It depends. There is a sizeable core of financial translation, editing and writing that needs doing whether business is booming or in the depths of recession. Annual reports, for example. But the times when I was translating one IPO prospectus a week are long gone. The 2008 recession had a definite impact on my top line. Over the years, however, my brushes with a range of industries while working for banks enabled me to win business clients outside the financial industry as well. I worked to expand in those areas and on broadening my own offering by venturing into copywriting.

There is no fun in financial translation

False, definitely false! The language of the stock market in particular oozes imagery. What is essentially just a matter of price variations over time is described in the financial pages with a poetic zest that is second only to that seen in sports journalism – perhaps because securities trading, like competitive sports, is an activity where modern humans (overwhelmingly men) sublimate their primordial lust for battle. Stocks can soar and nosedive, markets and profit-and-loss accounts can colour red, and Mario Draghi of the ECB has a Big Bazooka he can fire to defend the euro. Even if you’re not writing for the dailies, your texts are often meant for your client’s clients, and therefore need to be engaging and pleasant reading, a worthy calling card for the organization. The authors are rarely talented writers. Taking their pumpkin and mice and turning that into a golden carriage with six white horses is a significant added value that we, the fairy godparents of communication, bestow on our financial clients.

The financial industry is an evil empire that nice word workers like us should shun

False. Yes, false. Let me start by saying that among the people I have dealt with personally, the #@*hole count was extremely low. Many of my contacts are in-house translators, who are up against the same problems I face, but have to bear the brunt of all the office politics, too. The financial specialists I’ve worked with, barring a few exceptions, are dedicated and decent people. It was a horrifying experience watching the 2008 sub-prime crisis unfold from my particular vantage point as a freelancer and a word worker.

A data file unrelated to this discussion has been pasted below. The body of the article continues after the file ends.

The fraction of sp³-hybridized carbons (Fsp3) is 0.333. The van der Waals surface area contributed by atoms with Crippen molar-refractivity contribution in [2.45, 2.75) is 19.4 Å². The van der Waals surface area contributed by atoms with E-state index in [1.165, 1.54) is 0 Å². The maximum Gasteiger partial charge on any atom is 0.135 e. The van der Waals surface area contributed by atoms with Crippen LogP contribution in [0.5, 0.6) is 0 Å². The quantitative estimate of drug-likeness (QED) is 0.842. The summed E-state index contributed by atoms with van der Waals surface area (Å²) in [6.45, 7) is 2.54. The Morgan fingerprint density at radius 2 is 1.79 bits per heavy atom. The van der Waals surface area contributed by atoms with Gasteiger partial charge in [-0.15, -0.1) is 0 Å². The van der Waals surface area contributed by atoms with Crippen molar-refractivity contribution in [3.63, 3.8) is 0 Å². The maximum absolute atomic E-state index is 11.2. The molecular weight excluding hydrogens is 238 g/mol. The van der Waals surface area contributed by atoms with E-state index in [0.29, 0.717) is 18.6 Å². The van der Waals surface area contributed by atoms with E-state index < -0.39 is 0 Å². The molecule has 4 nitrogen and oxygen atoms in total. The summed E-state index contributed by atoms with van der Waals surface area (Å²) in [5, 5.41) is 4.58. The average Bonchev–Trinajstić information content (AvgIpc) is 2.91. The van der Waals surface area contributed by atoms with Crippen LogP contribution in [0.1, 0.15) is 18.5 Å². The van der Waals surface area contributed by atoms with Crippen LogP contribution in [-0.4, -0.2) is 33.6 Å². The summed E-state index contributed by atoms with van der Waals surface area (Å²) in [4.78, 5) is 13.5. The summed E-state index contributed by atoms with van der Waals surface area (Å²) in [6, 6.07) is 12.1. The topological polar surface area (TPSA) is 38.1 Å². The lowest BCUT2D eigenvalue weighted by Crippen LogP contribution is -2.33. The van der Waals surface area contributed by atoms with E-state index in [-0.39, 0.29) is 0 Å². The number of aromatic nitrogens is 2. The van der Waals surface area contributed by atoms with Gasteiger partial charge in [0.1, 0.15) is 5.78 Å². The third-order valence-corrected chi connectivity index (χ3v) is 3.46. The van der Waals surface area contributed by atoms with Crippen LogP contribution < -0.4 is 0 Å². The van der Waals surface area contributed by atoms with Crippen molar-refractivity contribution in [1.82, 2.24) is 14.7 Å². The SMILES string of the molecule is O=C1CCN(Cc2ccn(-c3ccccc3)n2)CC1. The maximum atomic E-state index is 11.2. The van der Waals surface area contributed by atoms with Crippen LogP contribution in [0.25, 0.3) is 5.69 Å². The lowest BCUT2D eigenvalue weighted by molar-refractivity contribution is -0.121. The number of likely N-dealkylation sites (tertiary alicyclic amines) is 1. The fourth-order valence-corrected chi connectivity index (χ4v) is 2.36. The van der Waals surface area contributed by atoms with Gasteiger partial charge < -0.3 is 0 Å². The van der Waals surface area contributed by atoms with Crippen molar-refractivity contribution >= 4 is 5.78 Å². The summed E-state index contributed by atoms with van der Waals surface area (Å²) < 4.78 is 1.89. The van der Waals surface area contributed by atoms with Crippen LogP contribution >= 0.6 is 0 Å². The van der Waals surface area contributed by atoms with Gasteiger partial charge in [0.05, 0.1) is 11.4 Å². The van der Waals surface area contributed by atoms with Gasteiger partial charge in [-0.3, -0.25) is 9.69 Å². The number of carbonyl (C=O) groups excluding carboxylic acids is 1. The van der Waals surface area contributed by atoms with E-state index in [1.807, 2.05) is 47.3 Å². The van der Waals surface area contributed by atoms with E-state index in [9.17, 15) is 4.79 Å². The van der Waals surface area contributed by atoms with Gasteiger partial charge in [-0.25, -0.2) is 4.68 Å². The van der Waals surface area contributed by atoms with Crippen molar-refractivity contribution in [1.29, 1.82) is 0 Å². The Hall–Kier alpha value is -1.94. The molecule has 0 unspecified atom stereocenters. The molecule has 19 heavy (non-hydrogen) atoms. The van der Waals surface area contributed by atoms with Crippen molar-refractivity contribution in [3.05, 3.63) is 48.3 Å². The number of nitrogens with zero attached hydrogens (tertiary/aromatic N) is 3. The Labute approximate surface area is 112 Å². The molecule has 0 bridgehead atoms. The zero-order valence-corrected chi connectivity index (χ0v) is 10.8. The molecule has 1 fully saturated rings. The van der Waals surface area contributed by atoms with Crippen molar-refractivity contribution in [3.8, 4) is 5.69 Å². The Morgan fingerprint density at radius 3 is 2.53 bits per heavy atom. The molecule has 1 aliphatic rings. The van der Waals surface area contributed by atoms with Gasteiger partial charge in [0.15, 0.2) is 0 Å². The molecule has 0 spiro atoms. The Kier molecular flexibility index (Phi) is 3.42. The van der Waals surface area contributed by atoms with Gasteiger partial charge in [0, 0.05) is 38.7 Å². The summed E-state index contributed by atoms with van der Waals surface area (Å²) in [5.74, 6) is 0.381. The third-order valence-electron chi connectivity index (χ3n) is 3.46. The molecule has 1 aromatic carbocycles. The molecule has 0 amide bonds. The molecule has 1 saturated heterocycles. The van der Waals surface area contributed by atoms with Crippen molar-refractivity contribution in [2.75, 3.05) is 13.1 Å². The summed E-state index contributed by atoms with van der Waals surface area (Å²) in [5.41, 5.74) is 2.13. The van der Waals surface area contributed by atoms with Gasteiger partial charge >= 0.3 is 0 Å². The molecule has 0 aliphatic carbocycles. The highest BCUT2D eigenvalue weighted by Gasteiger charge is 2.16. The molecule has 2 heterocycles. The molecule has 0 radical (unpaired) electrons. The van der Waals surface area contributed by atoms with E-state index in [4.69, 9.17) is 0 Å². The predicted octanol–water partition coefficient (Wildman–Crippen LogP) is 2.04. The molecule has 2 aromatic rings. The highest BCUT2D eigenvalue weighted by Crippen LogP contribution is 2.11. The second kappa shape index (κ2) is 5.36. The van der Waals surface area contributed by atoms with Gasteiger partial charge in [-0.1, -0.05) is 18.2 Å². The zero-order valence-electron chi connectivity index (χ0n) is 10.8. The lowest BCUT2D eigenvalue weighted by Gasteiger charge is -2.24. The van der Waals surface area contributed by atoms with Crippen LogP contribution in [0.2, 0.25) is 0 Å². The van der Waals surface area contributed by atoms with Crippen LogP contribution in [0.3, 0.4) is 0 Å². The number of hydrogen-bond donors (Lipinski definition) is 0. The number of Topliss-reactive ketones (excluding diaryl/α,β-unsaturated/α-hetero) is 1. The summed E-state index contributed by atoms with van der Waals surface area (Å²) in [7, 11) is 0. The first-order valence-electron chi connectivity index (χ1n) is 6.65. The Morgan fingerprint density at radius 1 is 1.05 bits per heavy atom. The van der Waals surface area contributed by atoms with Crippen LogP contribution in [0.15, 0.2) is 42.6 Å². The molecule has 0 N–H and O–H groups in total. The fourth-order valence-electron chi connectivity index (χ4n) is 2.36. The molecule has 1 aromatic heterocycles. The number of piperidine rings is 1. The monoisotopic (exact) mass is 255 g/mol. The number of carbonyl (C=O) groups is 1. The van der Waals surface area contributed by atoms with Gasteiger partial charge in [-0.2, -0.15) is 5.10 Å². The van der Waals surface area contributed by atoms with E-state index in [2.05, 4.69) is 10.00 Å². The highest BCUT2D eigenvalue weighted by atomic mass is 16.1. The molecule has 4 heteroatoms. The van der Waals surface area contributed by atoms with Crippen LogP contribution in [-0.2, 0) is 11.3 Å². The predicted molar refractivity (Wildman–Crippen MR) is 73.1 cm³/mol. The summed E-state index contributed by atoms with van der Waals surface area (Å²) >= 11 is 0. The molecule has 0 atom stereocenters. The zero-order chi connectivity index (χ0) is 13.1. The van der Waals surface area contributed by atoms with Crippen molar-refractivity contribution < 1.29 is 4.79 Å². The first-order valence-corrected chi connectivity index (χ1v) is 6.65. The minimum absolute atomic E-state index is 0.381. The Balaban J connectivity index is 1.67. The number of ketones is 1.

As I see it, the downfall of the mighty banks was perhaps not so much a matter of toxic assets as of toxic jargon. The quants who created the overly complex securities, and the traders who traded them, spoke a language that even their own bosses didn’t understand, let alone the investors who bought the securities. As in the fairy tale of the emperor’s new clothes, nobody dared admit they were clueless – or they preferred to ask no questions as long as the returns were so phenomenal.

As a word worker in this sector, you have the option to either go with the flow or spread a little clarity. I was once asked by a pension fund client to summarize and then translate into Dutch a lengthy ‘explanation’ of hedge funds. It had been given to them by a New York asset manager they had hired to invest in hedge funds on their behalf. One of my most challenging jobs ever! When I’d finished, the text was down to manageable size, readability greatly improved, jargon overload pruned – and the vital bad-news info that had been tucked away in the footnotes was now restored to the body text. A real eye-opener for my client. These days, with the harsh spotlight of public opinion shining more intensely on them than ever, financial institutions need to communicate more clearly, both internally and externally, and many are taking steps in the right direction. They are on the threshold of a much-needed culture shift, and as communication specialists we play a key role.

This article was originally published in eSense 43 (2016).

Read 572 times Last modified on Thursday, 07 October 2021 21:04